# Equations of planes

A plane is a flat, two-dimensional surface that extends to infinity. You can have a plane in $\displaystyle \mathbb{R}^{2}$, but we don’t talk about that often because it’s not very interesting. There is only one plane in two-space, the xy plane. However, in three-space, there are $\displaystyle \infty$ planes.

Consider a point, defined by a tuple of coordinates. The point has zero dimensions because there is only one point. Now consider a line—a line is just a set of $\displaystyle \infty$ points that happen to lie in a straight line (yes, this is a circular definition). The line is one-dimensional and has one degree of freedom; it is controlled by the free parameter t in

$\displaystyle \vec{r} = \vec{r}_{0} + t \vec{m} , \qquad t \in \mathbb{R}$.

Now consider a plane. A plane another set of $\displaystyle \infty$ points, and these ones all lie on a flat surface. You could also think of it as $\displaystyle \infty$ parallel lines. The plane is two-dimensional and has two degrees of freedom; it is controlled by the free parameters s and t in

$\displaystyle \vec{r} = \vec{r}_{0} + s \vec{u} + t \vec{v} , \qquad s , t \in \mathbb{R}$.

That’s the vector equation of a plane. As long as $\displaystyle \vec{u}$ and $\displaystyle \vec{v}$ are non-collinear, this allows $\displaystyle \vec{r}$ to move around anywhere on the plane by choosing different values for the free parameters.

We are trying to generalize ideas about sets of points in different dimensions. It is easier to see the natural progression of adding degrees of freedom with a drawing—but don’t forget that these are really two-dimensional representations:

The arrows on the line indicates that it extends to infinity in both directions. You may be tempted to think of the plane as a quadrilateral, but it is most definitely not. The plane doesn’t really have edges—it’s just hard to draw it without them. The same thing goes for the solid: it’s not a cube. It extends to infinity, so there is only one solid in three-space: the xyz solid.

As I mentioned before, there is a single plane in $\displaystyle \mathbb{R}^{2}$ but many planes in $\displaystyle \mathbb{R}^{3}$. We can generalize this idea to all the geometrical figures (sets of points) that we’ve seen so far:

Dimensions Space Many One
0 $\displaystyle \mathbb{R}^{0}$ point
1 $\displaystyle \mathbb{R}^{1}$ point line
2 $\displaystyle \mathbb{R}^{2}$ line plane
3 $\displaystyle \mathbb{R}^{3}$ plane solid
4 $\displaystyle \mathbb{R}^{4}$ solid hypersolid

Let’s look at the equation of the plane again:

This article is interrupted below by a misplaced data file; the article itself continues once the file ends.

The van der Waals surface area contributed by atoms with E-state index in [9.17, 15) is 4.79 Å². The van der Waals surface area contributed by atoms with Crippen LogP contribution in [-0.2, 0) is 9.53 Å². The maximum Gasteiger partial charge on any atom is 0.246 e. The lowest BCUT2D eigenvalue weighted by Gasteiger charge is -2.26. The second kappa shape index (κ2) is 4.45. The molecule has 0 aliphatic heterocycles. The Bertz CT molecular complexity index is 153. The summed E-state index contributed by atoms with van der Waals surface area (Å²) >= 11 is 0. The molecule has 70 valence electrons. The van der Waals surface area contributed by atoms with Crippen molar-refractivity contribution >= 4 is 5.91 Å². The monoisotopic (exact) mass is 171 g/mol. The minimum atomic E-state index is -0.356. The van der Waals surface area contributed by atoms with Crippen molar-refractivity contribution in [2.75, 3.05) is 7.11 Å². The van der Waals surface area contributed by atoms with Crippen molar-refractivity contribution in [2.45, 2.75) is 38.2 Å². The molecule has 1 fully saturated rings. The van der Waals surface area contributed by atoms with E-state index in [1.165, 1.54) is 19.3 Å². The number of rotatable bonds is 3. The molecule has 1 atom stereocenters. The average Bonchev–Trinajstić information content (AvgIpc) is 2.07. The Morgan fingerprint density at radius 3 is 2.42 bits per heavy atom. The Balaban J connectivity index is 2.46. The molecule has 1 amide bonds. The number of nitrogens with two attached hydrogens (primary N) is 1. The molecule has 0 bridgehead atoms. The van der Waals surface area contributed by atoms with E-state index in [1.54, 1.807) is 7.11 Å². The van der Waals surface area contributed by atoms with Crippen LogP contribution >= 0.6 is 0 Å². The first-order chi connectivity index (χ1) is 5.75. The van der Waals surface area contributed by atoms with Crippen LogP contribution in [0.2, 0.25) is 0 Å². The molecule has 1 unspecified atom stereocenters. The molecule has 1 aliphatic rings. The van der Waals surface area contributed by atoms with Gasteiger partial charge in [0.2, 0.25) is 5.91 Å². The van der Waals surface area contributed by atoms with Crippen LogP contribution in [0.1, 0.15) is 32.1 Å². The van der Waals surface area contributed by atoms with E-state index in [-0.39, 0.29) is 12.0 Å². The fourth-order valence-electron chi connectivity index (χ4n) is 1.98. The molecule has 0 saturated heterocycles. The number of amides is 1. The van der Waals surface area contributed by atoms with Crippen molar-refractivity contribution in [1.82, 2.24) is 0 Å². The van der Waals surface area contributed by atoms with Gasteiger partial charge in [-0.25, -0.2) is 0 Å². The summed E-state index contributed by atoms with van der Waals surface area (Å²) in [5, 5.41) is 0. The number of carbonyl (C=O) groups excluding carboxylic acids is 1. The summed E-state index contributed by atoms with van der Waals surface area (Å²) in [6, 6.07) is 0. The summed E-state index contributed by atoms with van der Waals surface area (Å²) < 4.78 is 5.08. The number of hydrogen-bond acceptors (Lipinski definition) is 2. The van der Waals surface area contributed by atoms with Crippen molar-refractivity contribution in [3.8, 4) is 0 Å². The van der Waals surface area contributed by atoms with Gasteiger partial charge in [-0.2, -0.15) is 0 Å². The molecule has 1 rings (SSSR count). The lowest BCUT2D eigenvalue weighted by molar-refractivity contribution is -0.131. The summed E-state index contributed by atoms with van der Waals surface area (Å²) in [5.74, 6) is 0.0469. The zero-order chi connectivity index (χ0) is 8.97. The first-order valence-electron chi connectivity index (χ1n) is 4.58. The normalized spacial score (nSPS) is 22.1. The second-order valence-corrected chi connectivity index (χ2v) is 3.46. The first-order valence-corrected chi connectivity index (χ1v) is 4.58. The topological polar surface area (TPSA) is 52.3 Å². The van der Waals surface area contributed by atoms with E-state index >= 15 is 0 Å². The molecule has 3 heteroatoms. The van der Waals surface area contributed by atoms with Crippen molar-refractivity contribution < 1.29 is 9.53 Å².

$\displaystyle \vec{r} = \vec{r}_{0} + s \vec{u} + t \vec{v} , \qquad s , t \in \mathbb{R}$.

We can substitute components like we did for the equation of the line:

$\displaystyle \left [ x , y , z \right ] = \left [ x_{0} , y_{0} , z_{0} \right ] + s \left [ u_{1} , u_{2} , u_{3} \right ] + t \left [ v_{1} , v_{2} , v_{3} \right ]$.

From this, we can get the parametric equations of the plane:

$\displaystyle x = x_{0} + s u_{1} + t v_{1} , \quad y = y_{0} + s u_{2} + t v_{2} , \quad z = z_{0} + s u_{3} + t v_{3}$.

Another way to describe a plan is with a point and a normal vector. The normal vector is perpendicular to the plane, and we get it by crossing the plane’s two direction vectors:

$\displaystyle \vec{n} = \vec{u} \times \vec{v}$.

Given this normal vector and a position vector $\displaystyle \vec{r}_{0}$, every point $\displaystyle \vec{r}$ on the plane satisfies the equation

$\displaystyle \vec{n} \cdot \left ( \vec{r} - \vec{r}_{0} \right ) = 0$.

This works because the dot product of perpendicular vectors is always zero, and the vector $\displaystyle \vec{r} - \vec{r}_{0}$ is parallel to the plane. You can use points instead of position vectors if you wish: $\displaystyle \vec{n} \cdot \overrightharpoon{A P} = 0$, where A is the initial point and P represents all other points on the plane. Suppose we replace the vectors in that equation with components:

$\displaystyle \left [ a , b , c \right ] \cdot \left ( \left [ x , y , z \right ] - \left [ x_{0} , y_{0} , z_{0} \right ] \right ) = 0$.

We can simplify this to give us

$\displaystyle a \left ( x - x_{0} \right ) + b \left ( y - y_{0} \right ) + c \left ( z - z_{0} \right ) = 0$.

When we actually have numbers for $\displaystyle \vec{r}_{0}$, we usually write this as

$\displaystyle a x + b y + c z + d = 0$,

where $\displaystyle d = - \left ( a x_{0} + b y_{0} + c z_{0} \right )$. This is called the standard form of the equation of a plane. It is just like the standard form of a line in $\displaystyle \mathbb{R}^{2}$, but with an added term for the third dimension. The standard form of a plane is also useful because the normal vector is in plain sight. Given a normal vector $\displaystyle \vec{n} = \left [ a , b , c \right ]$ and a point P, we can jump straight to the standard form equation by substituting the components of $\displaystyle \vec{n}$ into the equation above. We still don’t know d, so we need to substitute in the point and solve for it.

You’ll notice that the value of d and the normal vector are independent. Since d doesn’t affect the direction of the plane, it must affect something else. If we set it to zero, the plane passes through the origin. If we set it to one, the shortest distance between the origin and the plane is one. The value of d effectively moves the plane away from the origin in the direction of the normal vector.

The normal vector is useful for another reason: we can use it to find the angle between two planes. If we have planes with normal vectors $\displaystyle \vec{n}_{1}$ and $\displaystyle \vec{n}_{2}$, the acute angle separating them is given by

$\displaystyle \theta_{\text{acute}} = \cos^{- 1}{\left ( \frac{\left \lvert \vec{n}_{1} \cdot \vec{n}_{2} \right \rvert}{\left \lvert \vec{n}_{1} \right \rvert \left \lvert \vec{n}_{2} \right \rvert} \right )}$.